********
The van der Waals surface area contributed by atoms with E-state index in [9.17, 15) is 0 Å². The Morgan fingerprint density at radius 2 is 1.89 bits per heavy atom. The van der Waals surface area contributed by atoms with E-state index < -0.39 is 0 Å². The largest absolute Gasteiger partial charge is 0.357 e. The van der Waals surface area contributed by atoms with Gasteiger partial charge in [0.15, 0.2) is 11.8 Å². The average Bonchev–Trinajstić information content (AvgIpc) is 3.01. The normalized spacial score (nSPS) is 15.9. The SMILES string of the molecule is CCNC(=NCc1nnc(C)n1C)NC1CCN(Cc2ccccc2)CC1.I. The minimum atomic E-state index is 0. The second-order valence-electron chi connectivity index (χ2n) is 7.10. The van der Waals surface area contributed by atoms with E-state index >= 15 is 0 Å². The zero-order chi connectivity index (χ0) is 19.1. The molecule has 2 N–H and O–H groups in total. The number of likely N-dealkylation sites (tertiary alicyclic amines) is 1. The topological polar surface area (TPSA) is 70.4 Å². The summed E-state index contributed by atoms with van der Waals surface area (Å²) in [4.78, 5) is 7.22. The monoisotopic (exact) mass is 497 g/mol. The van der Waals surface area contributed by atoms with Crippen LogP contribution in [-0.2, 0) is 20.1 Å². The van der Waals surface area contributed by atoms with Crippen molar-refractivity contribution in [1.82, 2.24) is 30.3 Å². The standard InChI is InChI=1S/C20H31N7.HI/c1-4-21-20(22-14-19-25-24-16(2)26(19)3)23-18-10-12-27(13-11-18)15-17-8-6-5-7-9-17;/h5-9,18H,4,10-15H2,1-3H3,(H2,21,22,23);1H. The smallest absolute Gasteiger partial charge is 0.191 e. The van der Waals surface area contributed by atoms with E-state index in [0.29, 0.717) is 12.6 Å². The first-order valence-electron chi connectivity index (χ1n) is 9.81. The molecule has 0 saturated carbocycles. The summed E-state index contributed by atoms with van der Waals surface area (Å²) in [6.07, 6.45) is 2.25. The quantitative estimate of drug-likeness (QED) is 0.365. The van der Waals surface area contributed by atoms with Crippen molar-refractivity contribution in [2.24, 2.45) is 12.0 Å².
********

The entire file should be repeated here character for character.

The van der Waals surface area contributed by atoms with E-state index in [9.17, 15) is 0 Å². The Morgan fingerprint density at radius 2 is 1.89 bits per heavy atom. The van der Waals surface area contributed by atoms with E-state index < -0.39 is 0 Å². The largest absolute Gasteiger partial charge is 0.357 e. The van der Waals surface area contributed by atoms with Gasteiger partial charge in [0.15, 0.2) is 11.8 Å². The average Bonchev–Trinajstić information content (AvgIpc) is 3.01. The normalized spacial score (nSPS) is 15.9. The SMILES string of the molecule is CCNC(=NCc1nnc(C)n1C)NC1CCN(Cc2ccccc2)CC1.I. The minimum atomic E-state index is 0. The second-order valence-electron chi connectivity index (χ2n) is 7.10. The van der Waals surface area contributed by atoms with E-state index >= 15 is 0 Å². The zero-order chi connectivity index (χ0) is 19.1. The molecule has 2 N–H and O–H groups in total. The number of likely N-dealkylation sites (tertiary alicyclic amines) is 1. The topological polar surface area (TPSA) is 70.4 Å². The summed E-state index contributed by atoms with van der Waals surface area (Å²) in [4.78, 5) is 7.22. The monoisotopic (exact) mass is 497 g/mol. The van der Waals surface area contributed by atoms with Crippen LogP contribution in [-0.2, 0) is 20.1 Å². The van der Waals surface area contributed by atoms with Crippen molar-refractivity contribution in [1.82, 2.24) is 30.3 Å². The standard InChI is InChI=1S/C20H31N7.HI/c1-4-21-20(22-14-19-25-24-16(2)26(19)3)23-18-10-12-27(13-11-18)15-17-8-6-5-7-9-17;/h5-9,18H,4,10-15H2,1-3H3,(H2,21,22,23);1H. The smallest absolute Gasteiger partial charge is 0.191 e. The van der Waals surface area contributed by atoms with E-state index in [0.29, 0.717) is 12.6 Å². The first-order valence-electron chi connectivity index (χ1n) is 9.81. The molecule has 0 saturated carbocycles. The summed E-state index contributed by atoms with van der Waals surface area (Å²) in [6.07, 6.45) is 2.25. The quantitative estimate of drug-likeness (QED) is 0.365. The van der Waals surface area contributed by atoms with Crippen molar-refractivity contribution in [2.24, 2.45) is 12.0 Å².